The above example shows how simple it is to tell the mock object to return false if IsProductInStock is called. This bit is just like a stub, but created for you by the mocking library.

You can also see how we can leverage the mock to verify that CreateOrder was or wasn't called. This bit is like a 'spy', but again, done for you by the mocking library.

(for a description of the different types of test-doubles - eg. dummies, fakes, stubs, spies, mocks - Martin Fowler has a post with a short description of each).

In fact, on the NSubstitute homepage, they even try to move away from these specific definitions, and state: "Mock, stub, fake, spy, test double? Strict or loose? Nah, just substitute for the type you need!".

Comparing Mocking library syntax

Okay, now we know what a mocking library does - let's move onto some syntax comparisons...

Mock creation and simple 'Returns' Setup with no parameters

Let's start with how we create a mock, then declare a return value for a method or property in a mocked object...

// Moq
var mockStockChecker = new Mock<IStockChecker>();
mockStockChecker.Setup(x => x.IsProductInStock()).Returns(true);
var sut = new TheClassIAmTesting(mockStockChecker.Object);

// NSubstitute
var mockStockChecker = Substitute.For<IStockChecker>();
var sut = new TheClassIAmTesting(mockStockChecker);

// FakeItEasy
var mockStockChecker = A.Fake<IStockChecker>();
A.CallTo(() => mockStockChecker.IsProductInStock("")).Returns(true);
var sut = new TheClassIAmTesting(mockStockChecker);

NSubstitute certainly seems the cleanest here, not requiring .Object or a .Setup call and lambda. Note that Moq also has another syntax, where you don't need to use .Object to get at the mocked object, but if you do this - you have the inverse problem, where you have to do Mock.Get(myMock) to do any setup.

Moving forward, I'll omit the mock instantiation and the SUT call for brevity.

'Return' Setup with explicit parameters

What about if your method takes parameters? Eg, we know our IsProductInStock method does take a 'sku' parameter...

// Moq
mockStockChecker.Setup(x => x.IsProductInStock("banana")).Returns(false);

// NSubstitute

// FakeItEasy
A.CallTo(() => mockStockChecker.IsProductInStock("orange")).Returns(true);

This is very similar to the previous example - you just specify the parameter value when setting it up.

'Return' Setup regardless of parameter values

And what if your method takes a parameter, but you don't care what values are passed to it by the code you're testing?...

// Moq
mockStockChecker.Setup(x => x.IsProductInStock(It.IsAny<string>())).Returns(true);

// NSubstitute

// Or NSubstitute can also do this to specify that all arguments can be ignored

// FakeItEasy
A.CallTo(() => mockStockChecker.IsProductInStock(A<string>.Ignored))).Returns(true);

They all have similar syntax here. Moq uses It.IsAny<>() syntax, NSubstitute uses Arg.Any<>(), and FakeItEasy uses A<string>.Ignored. In NSubstitute, you can also use ReturnsForAnyArgs and the parameters will be ignored. In the above example, I've used the default keyword when doing this to make it more clear that these values are ignored - I could have put "", or any other value, but I think using default makes it more clear.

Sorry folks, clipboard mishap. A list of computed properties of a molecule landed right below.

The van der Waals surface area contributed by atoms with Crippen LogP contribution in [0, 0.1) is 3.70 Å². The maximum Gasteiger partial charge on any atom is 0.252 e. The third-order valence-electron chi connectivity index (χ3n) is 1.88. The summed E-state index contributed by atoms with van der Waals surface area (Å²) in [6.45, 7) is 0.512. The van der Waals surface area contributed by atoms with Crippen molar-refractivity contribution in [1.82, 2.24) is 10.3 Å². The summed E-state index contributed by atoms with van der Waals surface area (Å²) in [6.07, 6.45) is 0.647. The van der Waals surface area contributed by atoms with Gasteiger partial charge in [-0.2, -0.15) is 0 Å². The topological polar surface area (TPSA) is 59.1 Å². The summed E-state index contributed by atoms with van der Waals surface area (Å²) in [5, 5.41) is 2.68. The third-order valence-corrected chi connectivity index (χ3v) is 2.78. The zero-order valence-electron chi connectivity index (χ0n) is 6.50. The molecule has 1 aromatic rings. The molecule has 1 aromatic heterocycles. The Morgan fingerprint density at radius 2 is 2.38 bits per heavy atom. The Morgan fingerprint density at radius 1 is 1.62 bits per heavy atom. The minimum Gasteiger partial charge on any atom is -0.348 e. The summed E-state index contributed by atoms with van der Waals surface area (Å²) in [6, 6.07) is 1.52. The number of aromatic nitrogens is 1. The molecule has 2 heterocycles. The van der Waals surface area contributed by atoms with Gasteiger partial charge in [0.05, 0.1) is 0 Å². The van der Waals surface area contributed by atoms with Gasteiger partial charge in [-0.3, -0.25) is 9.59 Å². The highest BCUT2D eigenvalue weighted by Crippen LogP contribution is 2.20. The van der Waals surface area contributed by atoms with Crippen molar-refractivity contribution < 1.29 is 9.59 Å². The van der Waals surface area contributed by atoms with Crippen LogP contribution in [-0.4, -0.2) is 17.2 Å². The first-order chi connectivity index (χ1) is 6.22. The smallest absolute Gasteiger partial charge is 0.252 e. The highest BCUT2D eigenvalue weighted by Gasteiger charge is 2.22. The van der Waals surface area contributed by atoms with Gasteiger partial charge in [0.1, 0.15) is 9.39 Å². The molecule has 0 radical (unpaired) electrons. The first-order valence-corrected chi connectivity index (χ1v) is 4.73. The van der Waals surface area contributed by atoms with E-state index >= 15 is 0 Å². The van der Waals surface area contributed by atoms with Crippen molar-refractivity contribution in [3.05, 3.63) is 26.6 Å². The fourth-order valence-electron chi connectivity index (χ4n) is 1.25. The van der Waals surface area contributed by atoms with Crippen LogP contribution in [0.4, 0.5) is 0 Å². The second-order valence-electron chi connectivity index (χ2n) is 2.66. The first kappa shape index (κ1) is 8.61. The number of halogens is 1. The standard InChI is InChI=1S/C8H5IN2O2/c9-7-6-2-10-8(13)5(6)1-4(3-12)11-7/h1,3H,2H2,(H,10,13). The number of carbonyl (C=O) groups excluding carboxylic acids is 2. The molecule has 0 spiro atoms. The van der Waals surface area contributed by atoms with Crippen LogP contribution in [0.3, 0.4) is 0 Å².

Throwing exceptions

Quite often you want to have tests testing how your code handles a dependency throwing an exception. Mocks allow you to simulate exceptions being thrown...

// Moq
mockStockChecker.Setup(x => x.IsProductInStockAsync("")).Throws(new NullReferenceException());

// NSubstitute
mockStockChecker.IsProductInStock("").Throws(new NullReferenceException());

// FakeItEasy
A.CallTo(() => mockStockChecker.IsProductInStock("").Throws(new NullReferenceException());

All of these are very similar to their Returns counterpart. Just replacing Returns with Throws.

Verifying a mocked method is or isn't called

Another really useful feature of mocking libraries is that you can spy on whether a mocked method was called or not. We saw an example of this in the GivenInsufficientStock_DoNotCreateOrder code snippet earlier in this post, where we verified that CreateOrder wasn't called when there was insufficient stock.

// Moq
mockOrderRepository.Verify(x => x.CreateOrder()); // Defaults to Times.AtLeastOnce
mockOrderRepository.Verify(x => x.CreateOrder(), Times.Never);
mockOrderRepository.Verify(x => x.CreateOrder(), Times.Once);
mockOrderRepository.Verify(x => x.CreateOrder(), Times.Exactly(2));
mockOrderRepository.Verify(x => x.CreateOrder(), Times.Exactly(3));

// NSubstitute

// FakeItEasy
A.CallTo(() => mockOrderRepository.CreateOrder()).MustHaveHappened();
A.CallTo(() => mockOrderRepository.CreateOrder()).MustNotHaveHappened();
A.CallTo(() => mockOrderRepository.CreateOrder()).MustHaveHappenedOnceExactly();
A.CallTo(() => mockOrderRepository.CreateOrder()).MustHaveHappenedTwiceExactly();
A.CallTo(() => mockOrderRepository.CreateOrder()).MustHaveHappened(3, Times.Exactly);

I've included a few examples above showing how to check for different numbers of calls to a mocked method. This particular method I've verifying has no parameters, but all the libraries support verifying the a call was made with specific parameter values, or any parameter values.


I certainly haven't touched on all the functionalities that exist in mocking libraries - but rather focused on the features I tend to mostly use. There is plenty of other functionality - eg. working with events, verifying the order of method calls, etc, etc. If there are any comparisons or examples you feel really belong in this post, please do let me know.

The aim of this post isn't to say one library is better than another, as when it comes down to it, they all pretty much do the same thing. The purpose of this post is just to provide a side-by-side comparison of some of the syntax, to hopefully give the you a feel of what mock creation and setup looks like across these different libraries.